In the May 1999 issue of The Systems Thinker, we focused on an unfortunate trend that has arisen in the retail industry: failure to file with the courts “reaffirmations,” or special deals that some stores have made with bankrupt credit-card customers in order to collect bad debts. As we saw, companies that neglect to file these arrangements risk FBI investigation and heavy fines (as Sears discovered).
A team from Arthur Andersen Business Consulting in London rose to the Workout challenge and sent in some intriguing causal loop diagrams capturing various aspects of the story—from the culture at Sears, to the role of financial pressure on retail stores, to buying patterns of individual customers. We’ve printed several analyses here.
Levers for Change?
As these analyses make clear, the retail-industry “reaff scandal is complex and can be explored from a number of different perspectives. How might companies begin to untangle these complexities and avoid the trap into which Sears fell? Becky Martin suggests three possible levers for improving matters: (1) watching for the pitfalls of an aggressive, “can do” culture, (2) resisting the temptation to neglect long-term sales strategy investments, and (3) insisting on stringent evaluation of new customers’ credit ratings. For any company that relies substantially on extending credit as a way to boost revenue, Sears’ story offers both some hard lessons and some valuable ideas for managing the intricate systemic structures at work.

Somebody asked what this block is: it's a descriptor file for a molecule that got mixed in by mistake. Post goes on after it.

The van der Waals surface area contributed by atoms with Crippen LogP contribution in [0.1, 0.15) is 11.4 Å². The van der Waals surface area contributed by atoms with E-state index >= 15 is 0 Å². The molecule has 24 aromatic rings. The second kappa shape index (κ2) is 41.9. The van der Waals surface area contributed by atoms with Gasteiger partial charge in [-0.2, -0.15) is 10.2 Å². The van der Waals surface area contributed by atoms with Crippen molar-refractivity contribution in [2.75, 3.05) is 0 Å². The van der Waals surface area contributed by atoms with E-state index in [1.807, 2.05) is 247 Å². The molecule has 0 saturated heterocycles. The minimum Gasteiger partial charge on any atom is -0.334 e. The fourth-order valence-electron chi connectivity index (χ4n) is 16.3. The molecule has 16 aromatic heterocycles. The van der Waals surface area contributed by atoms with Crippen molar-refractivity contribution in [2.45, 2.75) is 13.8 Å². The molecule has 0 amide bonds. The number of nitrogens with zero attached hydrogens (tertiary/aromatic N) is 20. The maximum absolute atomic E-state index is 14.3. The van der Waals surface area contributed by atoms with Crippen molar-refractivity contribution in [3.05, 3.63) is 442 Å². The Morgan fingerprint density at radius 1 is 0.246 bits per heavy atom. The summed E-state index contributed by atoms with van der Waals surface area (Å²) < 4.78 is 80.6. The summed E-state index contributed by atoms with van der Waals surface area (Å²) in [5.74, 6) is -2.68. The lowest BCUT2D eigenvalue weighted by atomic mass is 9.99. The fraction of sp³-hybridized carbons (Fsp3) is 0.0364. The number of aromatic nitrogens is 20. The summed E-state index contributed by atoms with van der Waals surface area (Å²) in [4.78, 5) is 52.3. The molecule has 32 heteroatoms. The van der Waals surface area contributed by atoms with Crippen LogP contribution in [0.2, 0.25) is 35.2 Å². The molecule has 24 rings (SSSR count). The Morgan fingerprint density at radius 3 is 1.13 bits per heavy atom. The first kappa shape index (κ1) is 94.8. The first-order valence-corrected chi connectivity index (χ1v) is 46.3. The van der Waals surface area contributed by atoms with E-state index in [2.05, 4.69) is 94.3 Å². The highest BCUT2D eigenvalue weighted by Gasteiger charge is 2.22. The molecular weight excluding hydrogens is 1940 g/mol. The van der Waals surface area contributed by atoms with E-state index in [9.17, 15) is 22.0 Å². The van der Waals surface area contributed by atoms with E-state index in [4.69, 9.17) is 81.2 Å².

Hooked on Credit-Card Revenue
Our first analysis tells the story of Sears’ reliance on credit-card revenue and the strain that supposed solutions like “reaffs” can put on a system. This analysis features a causal loop structure that is represented here as a composite of two contributors’ work: David Stephens from Arthur Andersen and Michael Crockett from Pegasus Communications.
In this scenario, general pressure to stimulate revenue leads the company to focus on credit-card proceeds as a possible financial boost (R1). But as the number of cardholders and debtors increases, dependency on credit-card revenue also rises. The company invests less in cultivating other sources of income. As a result, total revenue decreases, once again putting pressure on the organization to go after the “low-hanging fruit”: signing up more credit-card customers.
The Folly of Arrogance: A Cultural Fix That Failed
In Andrew Crossley’s analysis, the structure tells the story of a cultural “fix that failed.” The story begins with public judging of Sears (in this case) as an “exhausted, defeatist bureaucracy” (B1). This reputation would prompt many organizations to devote attention and resources to remaking their image, resulting in an “aggressive, can-do” attitude that does in fact achieve the desired effect.
Draining Long-Term Investment Capacity